Notice verse 1: “Now about spiritual gifts, brothers, I do not want you to be ignorant.”  The word “now” indicates that Paul is tackling a new topic because he doesn’t want anyone to be naïve about spiritual matters.  This phrase is super-emphatic in the original.  The word “ignorant” is where we get the word “agnostic” from as he cautions Christians about being too passive or lethargic or unconcerned on the one hand, or being too set on spectacular spiritual gifts on the other.  They not only misunderstood spiritual gifts; they were also misusing their gifts.  

In short, a spiritual gift is the supernatural ability to carry out the work of Christ through His church.  It’s also important to recognize that a spiritual gift is given by the Holy Spirit at conversion, whereas a natural talent is something we’re born with.  While we must yield our talents and abilities to the Lord’s work, we must pay particular attention to unleashing our spiritual gifts for the good of the body of Christ.  

The Barna Research Group has reported that while 88% of evangelical Christians have heard about spiritual gifts, more than half have no idea what particular gift they have been given.  In his book called, “The Ministry Playbook,” Henry Klopp writes: “Without maximum utilization of spiritual gifts, the church will not fulfill its mission.  The church needs to be organized in such a way as to make full use of the spiritual gifts of the congregation.  Ministry should not be viewed as a bunch of jobs to be done or positions to be filled but rather as a bunch of opportunities for spiritual gifts to be unleashed.”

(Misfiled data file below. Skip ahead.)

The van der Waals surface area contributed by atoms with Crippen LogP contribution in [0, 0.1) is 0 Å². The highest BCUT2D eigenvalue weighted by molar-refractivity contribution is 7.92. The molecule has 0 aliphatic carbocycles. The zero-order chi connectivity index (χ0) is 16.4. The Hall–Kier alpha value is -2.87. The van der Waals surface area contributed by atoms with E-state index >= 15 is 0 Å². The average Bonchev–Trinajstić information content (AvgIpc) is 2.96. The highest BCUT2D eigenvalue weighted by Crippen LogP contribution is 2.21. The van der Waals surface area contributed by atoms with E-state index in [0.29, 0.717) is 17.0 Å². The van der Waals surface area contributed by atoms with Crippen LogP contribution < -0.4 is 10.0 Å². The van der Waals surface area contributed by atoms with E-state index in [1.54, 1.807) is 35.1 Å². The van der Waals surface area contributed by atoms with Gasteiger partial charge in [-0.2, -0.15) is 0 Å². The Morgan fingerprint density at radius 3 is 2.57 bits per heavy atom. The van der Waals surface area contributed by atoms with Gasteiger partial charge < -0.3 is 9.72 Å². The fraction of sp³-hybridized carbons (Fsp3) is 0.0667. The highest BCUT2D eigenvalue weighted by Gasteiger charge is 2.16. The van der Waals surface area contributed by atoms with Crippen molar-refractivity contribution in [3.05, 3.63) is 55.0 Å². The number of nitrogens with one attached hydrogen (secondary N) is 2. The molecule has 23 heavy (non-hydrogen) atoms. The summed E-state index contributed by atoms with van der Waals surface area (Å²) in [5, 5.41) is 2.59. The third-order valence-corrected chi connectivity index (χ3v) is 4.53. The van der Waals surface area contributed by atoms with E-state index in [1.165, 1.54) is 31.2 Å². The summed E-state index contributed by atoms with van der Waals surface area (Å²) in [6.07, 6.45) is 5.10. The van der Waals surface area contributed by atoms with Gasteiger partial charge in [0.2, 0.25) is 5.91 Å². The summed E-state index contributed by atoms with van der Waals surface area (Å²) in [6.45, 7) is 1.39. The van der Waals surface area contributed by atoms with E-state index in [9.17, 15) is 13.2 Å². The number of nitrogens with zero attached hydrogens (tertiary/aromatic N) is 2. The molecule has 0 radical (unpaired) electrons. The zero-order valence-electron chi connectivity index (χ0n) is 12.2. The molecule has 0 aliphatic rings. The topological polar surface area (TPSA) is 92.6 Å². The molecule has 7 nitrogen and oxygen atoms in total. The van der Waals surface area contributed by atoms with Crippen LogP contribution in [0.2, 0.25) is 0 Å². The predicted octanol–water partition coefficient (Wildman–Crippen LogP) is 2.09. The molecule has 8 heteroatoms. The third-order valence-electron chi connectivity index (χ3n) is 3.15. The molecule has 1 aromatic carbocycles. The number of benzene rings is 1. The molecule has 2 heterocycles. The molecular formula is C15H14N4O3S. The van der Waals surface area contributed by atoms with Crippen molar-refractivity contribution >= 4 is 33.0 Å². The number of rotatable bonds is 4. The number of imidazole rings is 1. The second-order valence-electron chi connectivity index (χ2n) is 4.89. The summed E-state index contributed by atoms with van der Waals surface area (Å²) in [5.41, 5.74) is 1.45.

If you were to add up all the distinct spiritual gifts, you’d come up with about 20.  Since each of the lists does not appear to be exhaustive, there may even be more.  Here are some: Teaching, prophecy, helps, knowledge, faith, administration, exhortation, giving, leadership, mercy, evangelism and serving.  These gifts are found in four books of the New Testament: Romans 12, 1 Corinthians 12, Ephesians 4 and 1 Peter 4.  It’s important to keep in mind that we’re commanded to do much of the things that are also listed as spiritual gifts.  For instance, while some people have the gift of giving, all of us are to be givers of our resources to kingdom purposes.  Likewise, we aren’t excused from our responsibility to witness just because we might not have the gift of evangelism.

2. Dedicate yourself to Christ (2-3). 

the Holy Spirit empowers and energizes us for ministry